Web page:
Reason 1) Long dialogue scenes.

By long I mean one page, a page and a half at most. In film terms this is long. Actually that's not true in all cases, but in the films I want to make one page is a long scene. Whether people liked Jenny Ringo and the Monkey's Paw or not most people have commented on the fact that it moves along at a good pace and doesn't feel 25 minutes long. In fact the only scenes that seem to drag are those without dialogue, which are on the whole shorter than the dialogue scenes.

I am making a point of this because I watch a lot of short films and a lot of them have overlong scenes. Some are mostly just one really overlong scene. And most of the time they really don't need to be that long.

So if a scene does happen to be over a page long and I've cut out everything I can then I'll look for ways to break it up. The same principle applies to filming the scenes.

The longest scene we shot on Day 2 involved Jenny and Gavin sitting on a sofa. It was written in the script that at an appropriate moment Gavin stands up. What isn't written is what Jenny does, but obviously she stands up too as otherwise it looks weird. This is all good as it gives an otherwise static scene a bit of movement. However, it doubles the shot list. In this case there were 3 basic shots we needed to make the scene work - a 2shot with both characters in the frame and a close up of each of them. But because they changed positions halfway through the scene we can't film the whole thing in one go. So we have to do three more shots for the new position. Each new shot involves tweaking the lighting, working out the camera position and sometimes changing the positions of the actors. Then you have to consider all the various things that can go wrong with a take. And then at the end of the scene they change positions again.

This all takes quite a long time, much longer than the hour we had allowed for filming each scene.

I recently watched Troll 2, which is famous for being the worst film ever made...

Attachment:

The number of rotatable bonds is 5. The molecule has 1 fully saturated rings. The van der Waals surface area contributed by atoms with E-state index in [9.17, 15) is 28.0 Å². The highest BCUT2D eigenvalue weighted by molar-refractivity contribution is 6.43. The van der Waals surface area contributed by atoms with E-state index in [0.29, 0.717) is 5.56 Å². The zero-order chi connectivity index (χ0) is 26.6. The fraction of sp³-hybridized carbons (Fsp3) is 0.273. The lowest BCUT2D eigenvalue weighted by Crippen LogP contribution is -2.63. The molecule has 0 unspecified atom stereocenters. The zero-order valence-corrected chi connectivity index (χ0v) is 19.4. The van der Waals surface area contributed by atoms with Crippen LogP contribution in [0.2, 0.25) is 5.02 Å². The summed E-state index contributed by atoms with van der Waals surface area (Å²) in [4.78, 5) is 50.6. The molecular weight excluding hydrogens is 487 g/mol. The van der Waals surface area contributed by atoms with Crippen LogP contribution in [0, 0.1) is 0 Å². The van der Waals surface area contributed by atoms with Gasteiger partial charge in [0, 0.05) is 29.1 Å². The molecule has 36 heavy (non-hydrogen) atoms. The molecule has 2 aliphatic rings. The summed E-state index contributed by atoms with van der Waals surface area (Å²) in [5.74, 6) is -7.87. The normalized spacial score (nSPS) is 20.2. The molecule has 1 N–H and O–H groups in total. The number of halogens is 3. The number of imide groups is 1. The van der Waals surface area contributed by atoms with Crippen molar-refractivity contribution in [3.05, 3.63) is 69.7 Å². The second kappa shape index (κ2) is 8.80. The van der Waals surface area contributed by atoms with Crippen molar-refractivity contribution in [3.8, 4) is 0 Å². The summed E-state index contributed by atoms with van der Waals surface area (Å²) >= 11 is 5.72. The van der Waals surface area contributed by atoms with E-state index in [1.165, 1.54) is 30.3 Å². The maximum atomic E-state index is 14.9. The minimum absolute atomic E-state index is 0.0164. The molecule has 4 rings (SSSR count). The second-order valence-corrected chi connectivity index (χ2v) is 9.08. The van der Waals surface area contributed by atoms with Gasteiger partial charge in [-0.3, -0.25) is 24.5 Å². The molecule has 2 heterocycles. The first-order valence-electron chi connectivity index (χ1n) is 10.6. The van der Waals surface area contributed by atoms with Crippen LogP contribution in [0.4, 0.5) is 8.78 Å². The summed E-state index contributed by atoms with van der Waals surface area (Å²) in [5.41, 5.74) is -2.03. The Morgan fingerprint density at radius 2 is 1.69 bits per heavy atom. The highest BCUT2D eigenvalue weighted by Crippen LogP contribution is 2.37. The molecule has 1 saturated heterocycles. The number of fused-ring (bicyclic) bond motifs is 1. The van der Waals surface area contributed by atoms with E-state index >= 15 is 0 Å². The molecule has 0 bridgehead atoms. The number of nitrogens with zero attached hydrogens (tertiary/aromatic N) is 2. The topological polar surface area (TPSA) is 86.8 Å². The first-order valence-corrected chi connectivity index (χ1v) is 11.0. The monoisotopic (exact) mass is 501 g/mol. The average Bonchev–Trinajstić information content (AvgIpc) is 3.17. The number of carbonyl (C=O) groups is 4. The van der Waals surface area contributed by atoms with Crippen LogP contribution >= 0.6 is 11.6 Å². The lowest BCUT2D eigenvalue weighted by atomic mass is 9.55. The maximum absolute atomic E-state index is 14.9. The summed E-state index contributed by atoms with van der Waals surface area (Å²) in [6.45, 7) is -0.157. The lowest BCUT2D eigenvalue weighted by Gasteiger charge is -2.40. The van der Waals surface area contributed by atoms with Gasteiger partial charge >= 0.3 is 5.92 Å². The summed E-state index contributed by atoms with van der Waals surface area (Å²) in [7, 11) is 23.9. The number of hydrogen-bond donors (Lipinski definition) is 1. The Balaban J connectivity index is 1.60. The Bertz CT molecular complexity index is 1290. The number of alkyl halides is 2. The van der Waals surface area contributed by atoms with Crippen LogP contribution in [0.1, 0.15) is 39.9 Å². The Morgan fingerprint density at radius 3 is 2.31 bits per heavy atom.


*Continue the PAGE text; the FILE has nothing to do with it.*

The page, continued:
(I have actually seen worse. A lot worse. And that's probably not a good thing)

In Troll 2 all the major dialogue scenes seem to have been shot on Steadicam, so the camera just moves around to focus on whoever is talking. There are a surprising number of single-shot scenes in Troll 2 and I can understand why. It must have been way quicker. It doesn't look great and doesn't allow you to do much with the lighting other that made sure it's all really well lit so everything stays in focus the whole time, but it definitely must have been quicker.

Yes, I am taking hints from Troll 2 and should probably be banned from filmmaking forever now.

Reason 2) The tidying spell

So in this film Jenny uses magic to tidy up her flat. This is more exciting than it sounds, I promise - there are high stakes and unexpected consequences! The real issue is that 'Jenny casts a tidying spell' looks fine in the script but isn't so easy to pull off in reality. In my head it looked like Mickey Mouse and the dancing brooms (or Jay Baruchel and the dancing brooms). In real life...we hadn't really planned how to do it. For the last film we did effects tests for all this stuff, like this...

This time for some reason I decided we'd just figure out the tidying on the day. So we decided to do it by locking off the camera then taking still frames of a messy table while removing items one at a time. I was standing behind the camera telling the crew what to remove next, calling out things like 'bowl!' or 'ashtray!' in what soon started to feel like some kind of educational naming game. My initial plan was to do the same for different areas of the room, but given we were already behind I decided to just do the table which will hopefully be enough to show what is happening. So it was a bit time consuming but not all that tricky in the end, unlike the scene we were to shoot on Tuesday which was a lot more complicated.

There were two scenes left to shoot in our lounge but we were losing the light from outside the windows and we had another scene to shoot upstairs where Pete and Charlotte had been turning our bedroom into one of the dressing rooms in the Cabaret from Hell.

So I decided to move the two lounge scenes to another day. They weren't long scenes, and it wasn't a massive problem, but it meant that on Day 2 we were officially behind schedule, and that worried me a bit. In fact, from Day 2 onwards I would be constantly checking the time and stressing about being behind schedule. I'd lost some of the confidence I found on the first day and suddenly it started to feel like the whole thing might pose more of a challenge than I first thought. Friday seemed like a long way off...


No idea what all this is about? Here's the trailer for the first film...